The Greatest Comic Book Writer Ever   5 comments

I have been thinking about it lately, and I’d say the greatest comic book writer ever is Alan Moore, the British magician.  I rate him the best based on the stuff of his I’ve read, and the movies that have been made from his books.

Will Eisner, Jerry Siegel, Bob Kane, Jack Kirby, Stan Lee, Chris Claremont, and Roy Thomas were or are truly great comic book creators. Their characters and some of their stories will last as long as comic book literature is remembered. In my humble opinion, Alan Moore is better.

Maybe he gets his strength/inspirtions from his hair.

That’s a picture of the young Alan Moore.  You can real all about him here:  http://en.wikipedia.org/wiki/Alan_Moore. He got his start in British comics where he did such things as Dr. Who and . . .

He has worked for both Marvel and D.C. and doesn’t think either company treated him fairly or kept their end of the bargain.  Some of his best work includes: (probably not in this order)

about Jack the Ripper

The Joker finally makes Batman laugh.

I don't know what this is about. Must look into it.

Bad art turned me away from this without knowing what I was missing.

Promethea is my goddess.

In my humble opinion, the Promethea series was the best work Moore has ever done. Moore explains magic in these books and his psychedelic artist captures it all perfectly. I loved this so much that I actually went to Amazon and bought all the graphic novels.

They truly are extraordinary.

He's just Mr. Fantastic with muscles and weirder friends.

Brings out the rebel in all of us.

Deconstruct superheroes all you want, Alan, I still like them.

And this is what the very hairy Mr. Moore looked like in 2008.  I’m so jealous.  He kept his hair.

How could one man have done so much great stuff in his life? Maybe a better question is, how can the rest of us have done so little?

End.

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Posted June 19, 2010 by atroll in Uncategorized

5 responses to “The Greatest Comic Book Writer Ever

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  1. I have to agree to put Alan Moore in the top. Personally, I loved the Watchmen–the book–although the movie was also good. It definitely stuck to the book. I’m a hug fan of Joss Whedon’s run of Astonishing X-Men — the first 25 issues. If you can find that and read it, you’ll probably fall in love with the X-Men like me, if you aren’t already. I betcha the local library may have them collected…. Of course a lot of folks love Whedon for some of the other stuff he’s done before and after, but I’ll always sing his praises first for what he did with the Astonishing X-Men.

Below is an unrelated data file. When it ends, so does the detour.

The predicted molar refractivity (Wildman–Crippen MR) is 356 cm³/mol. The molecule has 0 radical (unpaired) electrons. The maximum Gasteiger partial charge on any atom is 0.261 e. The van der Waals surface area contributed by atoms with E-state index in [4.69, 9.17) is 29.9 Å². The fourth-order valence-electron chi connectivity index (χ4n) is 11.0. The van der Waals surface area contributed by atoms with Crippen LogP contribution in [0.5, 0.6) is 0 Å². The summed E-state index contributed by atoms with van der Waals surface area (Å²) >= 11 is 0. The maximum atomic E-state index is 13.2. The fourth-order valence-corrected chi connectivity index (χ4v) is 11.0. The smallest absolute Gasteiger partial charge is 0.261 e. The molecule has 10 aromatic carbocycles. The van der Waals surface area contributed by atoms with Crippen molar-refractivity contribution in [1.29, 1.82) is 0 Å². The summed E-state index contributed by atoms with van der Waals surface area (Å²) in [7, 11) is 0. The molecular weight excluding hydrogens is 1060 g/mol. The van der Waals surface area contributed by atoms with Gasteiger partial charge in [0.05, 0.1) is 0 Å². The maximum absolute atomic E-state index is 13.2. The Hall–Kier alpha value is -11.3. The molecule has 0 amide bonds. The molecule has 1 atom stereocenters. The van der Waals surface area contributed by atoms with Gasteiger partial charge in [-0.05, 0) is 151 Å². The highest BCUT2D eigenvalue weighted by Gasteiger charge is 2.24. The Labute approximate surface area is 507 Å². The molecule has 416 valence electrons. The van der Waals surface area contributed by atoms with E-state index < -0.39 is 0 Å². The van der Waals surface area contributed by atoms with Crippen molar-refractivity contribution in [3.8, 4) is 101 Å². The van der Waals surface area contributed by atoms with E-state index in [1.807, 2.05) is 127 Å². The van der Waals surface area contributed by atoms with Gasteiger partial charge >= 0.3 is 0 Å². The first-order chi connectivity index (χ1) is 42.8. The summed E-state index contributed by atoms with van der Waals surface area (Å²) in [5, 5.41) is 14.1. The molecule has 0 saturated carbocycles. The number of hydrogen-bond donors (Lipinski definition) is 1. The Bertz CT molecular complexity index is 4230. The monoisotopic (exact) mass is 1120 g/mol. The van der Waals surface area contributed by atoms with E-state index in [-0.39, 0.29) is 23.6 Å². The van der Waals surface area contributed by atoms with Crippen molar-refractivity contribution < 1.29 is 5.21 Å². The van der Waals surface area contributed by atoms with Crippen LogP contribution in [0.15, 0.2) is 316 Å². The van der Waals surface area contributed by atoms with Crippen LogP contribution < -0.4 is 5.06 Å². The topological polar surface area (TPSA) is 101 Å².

2. Most of the comic books I’ve read were published in the 1970s and 80s, and I’m not familiar with any of the comics you mention here. Probably my loss. Still, I’d have to go with Roy Thomas, the writer for many of the Conan the Barbarian comics, as my favorite comic book writer. The Conan comics were instrumental in getting me interested in fantasy fiction, such as Lord of the Rings. This interest in fantasy lead me to spend some hard-earned dollars on my first copy of the Tunnels and Trolls rules way back when.

  3. Agreed. Alan Moore is a genius of the first order. The only other comicbook author who comes remotely close to him is Dan Abnett in my opinion.

  4. Since you don’t mention Frank Miller, I’m probably annoying you just by mentioning him here. Even if “Batman: The Dark Knight Returns” was pretty much the reason that I didn’t give up on comics when I turned 13.

    So I’ll second the nomination Of Will Eisner. I’ve only read a little of “The Spirit”, but I can really get into a book that isn’t afraid to be silly, and isn’t afraid to be serious. Too bad the recent movie never found its audience, though.

  5. Jack Kirby, Bill Finger, Bill Parker, Gerry Conway, Paul Levitz, Denny O’Neil, David A. Kraft, Elliott S. Maggin, and Jack C. Harris.

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